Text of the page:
1705867224 Against the Bruins the Canadian39s pride was genuine

Against the Bruins, the Canadian's pride was genuine

The theory that the Canadian systematically plays well against good teams suffered a setback with the Bruins. On Saturday night, the Habs were humiliated 9-4 in the middle of the TD Garden in Boston.

• Also read: Samuel Montembeault is leaving CH in Boston

• Also read: WATCH: A fifth goal in five games for Caufield

• Also read: Patrick Roy with the Islanders: “It’s a scary attitude”

Humiliated is not a weak word. As their favorites defeated their long-time rivals, Bruins fans began chanting the famous “Olé!” as a sign of mockery. Ole! Olé” is so close to the hearts of Canadians. We even waved for several seconds. Another custom especially for hockey fans in Montreal.

Against the Bruins, the Canadian's pride was genuine

Getty Images via AFP

Ashamed of his troops' behavior, Martin St-Louis appealed to their pride as TD Garden staff busied themselves collecting the dozens of caps scattered across the rink.

Danton Heinen had just scored the first hat trick of his career.

“Show damn pride,” we could read on the coach’s lips as he pondered his anger.

St-Louis was right to be angry. His teammates then visibly threw in the towel.

Samuel Montembeault, making his seventh start in the last 10 games, was shown the way to the shower after allowing eight goals on 30 shots. At that time we were about halfway through the third mission. But the Quebecer is not the only red-shirted player responsible for this setback.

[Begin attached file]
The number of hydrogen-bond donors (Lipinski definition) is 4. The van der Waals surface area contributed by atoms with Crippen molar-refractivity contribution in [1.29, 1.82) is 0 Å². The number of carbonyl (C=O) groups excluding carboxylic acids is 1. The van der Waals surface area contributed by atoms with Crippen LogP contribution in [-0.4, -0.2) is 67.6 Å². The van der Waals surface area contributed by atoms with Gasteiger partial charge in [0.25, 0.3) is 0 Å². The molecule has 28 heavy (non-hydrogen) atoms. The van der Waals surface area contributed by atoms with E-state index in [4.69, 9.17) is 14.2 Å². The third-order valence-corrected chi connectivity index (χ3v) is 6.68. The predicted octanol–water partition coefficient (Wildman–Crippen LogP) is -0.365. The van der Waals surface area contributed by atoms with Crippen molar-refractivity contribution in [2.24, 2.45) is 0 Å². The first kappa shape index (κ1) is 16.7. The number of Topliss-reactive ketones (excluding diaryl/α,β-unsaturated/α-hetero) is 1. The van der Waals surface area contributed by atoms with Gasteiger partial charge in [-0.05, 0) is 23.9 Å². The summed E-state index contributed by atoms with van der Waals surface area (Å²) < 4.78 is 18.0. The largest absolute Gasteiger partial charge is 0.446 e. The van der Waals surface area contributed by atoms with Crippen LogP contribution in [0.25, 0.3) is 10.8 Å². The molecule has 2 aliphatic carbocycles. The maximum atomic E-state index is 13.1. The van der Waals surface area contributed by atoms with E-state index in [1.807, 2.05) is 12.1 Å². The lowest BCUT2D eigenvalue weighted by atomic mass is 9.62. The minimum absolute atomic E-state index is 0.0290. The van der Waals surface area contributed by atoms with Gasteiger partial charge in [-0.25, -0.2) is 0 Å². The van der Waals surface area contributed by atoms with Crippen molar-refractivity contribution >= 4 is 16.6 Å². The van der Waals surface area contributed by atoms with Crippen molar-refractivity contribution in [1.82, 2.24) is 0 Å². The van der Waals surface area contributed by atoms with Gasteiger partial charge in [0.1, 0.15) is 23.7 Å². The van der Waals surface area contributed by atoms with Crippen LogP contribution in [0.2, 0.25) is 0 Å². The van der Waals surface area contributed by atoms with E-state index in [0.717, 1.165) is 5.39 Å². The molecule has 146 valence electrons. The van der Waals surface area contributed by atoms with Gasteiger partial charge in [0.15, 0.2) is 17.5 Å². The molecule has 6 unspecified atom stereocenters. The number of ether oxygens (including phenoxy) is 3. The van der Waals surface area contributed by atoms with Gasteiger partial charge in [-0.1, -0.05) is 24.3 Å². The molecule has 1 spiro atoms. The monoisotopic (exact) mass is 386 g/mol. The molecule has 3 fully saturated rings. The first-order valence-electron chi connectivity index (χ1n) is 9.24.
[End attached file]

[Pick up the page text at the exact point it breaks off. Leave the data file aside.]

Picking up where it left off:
The Maginot Line

In the morning, St-Louis defended his team's defensive play by stressing that he was happy with the way they performed on their territory. However, it seems that his men did everything they could to make him look bad. Six of the Bruins' nine goals came from shots near the Montreal net. Another came from the top of the enclave.

And not to mention the occasions when Montembeault had the final say. Because he saved his teammates a few times in the first two periods of the game. In short, the Enclave was as well protected… as the Maginot Line.

On certain goals, we were mesmerized by the puck carrier and forgot that an opponent was in our blind spot. On other occasions, Canadiens players lost their coverage because they simply stopped skating. This was the case with Jordan Harris on Brandon Carlo's goal and Nick Suzuki on Charlie Coyle's goal.

Speaking of the captain, he received another penalty in the attacking area. A penalty for his laziness that allowed Heinen to take advantage of the massive attack moments later and complete his hat-trick.

Incidentally, the Habs had just conceded their 15th goal in two games.

A little positive

The score doesn't indicate this, but the Canadian was in the game for 40 minutes. And strangely, thanks to his massive attack, the Habs took advantage of two of their three numerical superiorities. It was only the fifth time this season that the rushing offense had a double. Against the best penalty unit at home, no less. It's worth pointing out.

In that loss, Cole Caufield became the youngest Canadian player since Steve Shutt (1974-1975) to pull the strings for a fifth straight game. Sean Monahan had three assists (good for his value) and Joshua Roy scored the second point of his career.

You can't blame me for only seeing the negative. But there is still a lot to do.